When you have allergic rhinitis (hay fever), your body responds to airborne particles that it interprets as harmful. These could be plant or grass pollens, pet dander, dust mite or mould spores.
As a result, your body produces histamines to combat the allergen/s. These histamines cause increased mucus and inflammation of the nasal and sinus passages and can lead to annoying allergy symptoms such as a runny, itchy or blocked nose, sneezing, itchy/watery eyes, a tickly/irritated throat or cough and increased nasal or sinus congestion. Symptoms like these can also reduce the quality of your sleep, making you feel fatigued and generally unable to concentrate.
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One of the most effective and simplest strategies for hay fever symptoms is to use a preservative-free saline irrigation (a therapy that is also recommended by Asthma Australia). These saline sprays or washes work by washing allergens out of the nasal passages which help to reduce the allergic response.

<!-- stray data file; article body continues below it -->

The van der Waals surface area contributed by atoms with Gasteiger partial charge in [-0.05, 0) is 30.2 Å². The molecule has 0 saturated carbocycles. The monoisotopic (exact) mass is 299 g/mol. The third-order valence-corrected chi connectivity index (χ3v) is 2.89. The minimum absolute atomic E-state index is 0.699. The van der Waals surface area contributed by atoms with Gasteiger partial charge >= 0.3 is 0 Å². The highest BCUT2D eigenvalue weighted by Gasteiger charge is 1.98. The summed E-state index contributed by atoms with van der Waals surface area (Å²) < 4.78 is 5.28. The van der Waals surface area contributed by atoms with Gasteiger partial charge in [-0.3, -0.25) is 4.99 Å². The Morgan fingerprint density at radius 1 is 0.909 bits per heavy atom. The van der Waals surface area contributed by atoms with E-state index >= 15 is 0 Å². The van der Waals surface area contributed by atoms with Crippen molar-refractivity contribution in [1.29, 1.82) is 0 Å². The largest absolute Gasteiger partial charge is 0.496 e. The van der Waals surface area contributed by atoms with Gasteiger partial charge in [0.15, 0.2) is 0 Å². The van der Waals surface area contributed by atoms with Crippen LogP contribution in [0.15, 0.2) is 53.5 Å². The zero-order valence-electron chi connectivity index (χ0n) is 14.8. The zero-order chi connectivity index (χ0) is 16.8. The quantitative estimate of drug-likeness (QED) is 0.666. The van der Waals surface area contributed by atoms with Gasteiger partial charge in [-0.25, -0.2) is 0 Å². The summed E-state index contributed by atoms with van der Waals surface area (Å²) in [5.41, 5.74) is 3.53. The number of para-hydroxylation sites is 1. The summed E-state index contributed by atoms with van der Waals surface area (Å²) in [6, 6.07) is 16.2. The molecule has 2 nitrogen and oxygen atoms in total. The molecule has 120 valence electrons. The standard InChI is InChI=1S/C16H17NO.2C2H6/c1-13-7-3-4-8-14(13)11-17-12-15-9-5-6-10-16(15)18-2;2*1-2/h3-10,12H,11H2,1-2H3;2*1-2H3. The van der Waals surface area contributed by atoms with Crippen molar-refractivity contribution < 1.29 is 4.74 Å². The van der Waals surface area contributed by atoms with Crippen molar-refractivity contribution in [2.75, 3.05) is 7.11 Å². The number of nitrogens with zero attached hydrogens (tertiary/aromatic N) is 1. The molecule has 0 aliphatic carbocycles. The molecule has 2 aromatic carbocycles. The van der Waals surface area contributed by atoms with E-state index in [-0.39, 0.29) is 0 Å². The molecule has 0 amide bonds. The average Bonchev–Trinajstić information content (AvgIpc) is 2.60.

Find out more about Saline nasal sprays: health benefits and when to use them
If your symptoms are more severe, there are medicated options that can be used along with saline sprays or washes. To reduce inflammation further your health professional may recommend an antihistamine and/or corticosteroid nasal spray. To be effective, corticosteroid nasal sprays should be used on a daily basis throughout the entire period when exposure to troublesome allergens is most likely. Ideally they should be started a few weeks before the allergen season begins. Antihistamine nasal sprays can be used as and when symptoms arise and can start to take effect in 15-20 minutes. If you have a severely blocked nose, your health professional may recommend a nasal decongestant first, however always remember these should not be used for longer than 3 consecutive days.